Would it be possible to live healthily on only a few types of food?
Yes, but it gets harder the fewer foods you allow. To stay healthy you need carbohydrates, fats and proteins -and not just any proteins, but a mix containing all 22 amino acids from which your own proteins are built. You need trace elements, vitamins and minerals as well. Avocados reputedly include all these, but not in the right proportions, so you'd need to choose additional foods carefully.
What's the evidence linking sugar to cancer risk?
There's long been anecdotal evidence linking higher sugar consumption with an increased risk of cancer. Doctors working in Africa during the 20th century noted how increasing consumption of refined carbohydrates and sugar by the indigenous populations led to increased risk of what they termed the 'diseases of civilisation', such as diabetes, heart disease and some forms of cancer. More scientific evidence has emerged from studies involving comparisons of the blood glucose levels of huge numbers of people and their cancer risk.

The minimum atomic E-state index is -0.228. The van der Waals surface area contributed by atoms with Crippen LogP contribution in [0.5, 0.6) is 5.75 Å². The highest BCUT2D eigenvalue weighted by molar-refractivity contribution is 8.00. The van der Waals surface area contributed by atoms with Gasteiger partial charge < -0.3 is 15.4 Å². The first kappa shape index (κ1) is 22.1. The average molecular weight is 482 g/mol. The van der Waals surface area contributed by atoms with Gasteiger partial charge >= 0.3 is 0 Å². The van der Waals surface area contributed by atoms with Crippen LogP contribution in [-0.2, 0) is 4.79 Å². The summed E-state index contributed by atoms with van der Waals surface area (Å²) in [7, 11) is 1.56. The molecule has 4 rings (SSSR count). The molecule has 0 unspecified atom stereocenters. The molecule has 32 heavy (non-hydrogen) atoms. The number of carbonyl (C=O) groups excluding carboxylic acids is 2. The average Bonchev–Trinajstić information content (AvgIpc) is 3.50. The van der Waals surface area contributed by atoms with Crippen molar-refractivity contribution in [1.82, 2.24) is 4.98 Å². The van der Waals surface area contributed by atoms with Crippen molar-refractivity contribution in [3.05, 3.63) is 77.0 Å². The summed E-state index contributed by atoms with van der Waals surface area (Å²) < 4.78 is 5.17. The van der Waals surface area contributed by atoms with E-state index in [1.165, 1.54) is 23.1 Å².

In 2005, a study of 1.3 million Korean people pointed to a link between sugar consumption and cancer risk, as did a European study published in 2010. However, the evidence is still far from compelling, as the increased risk figures are small and possibly attributable to other lifestyle factors.
Why does your tummy rumble when you're hungry?
The technical term is 'borborygmus' and it's the sound of your stomach and intestines contracting. This occurs continuously, as part of the normal digestive process: your stomach squeezes to mix your food with the gastric juices; your intestines contract to move food along on its journey. When your stomach is empty, the borborygmus is louder because you're squeezing air back and forth and the empty space resonates. B But there's also a wave of contractions called the 'migrating myoelectric complex', which runs from the stomach to the small intestine, between an hour and 90 minutes after eating. This is designed to help sweep out any leftover indigestible bones, seeds and toenails, and also to keep the intestinal bacteria down in the lower intestine, where they belong.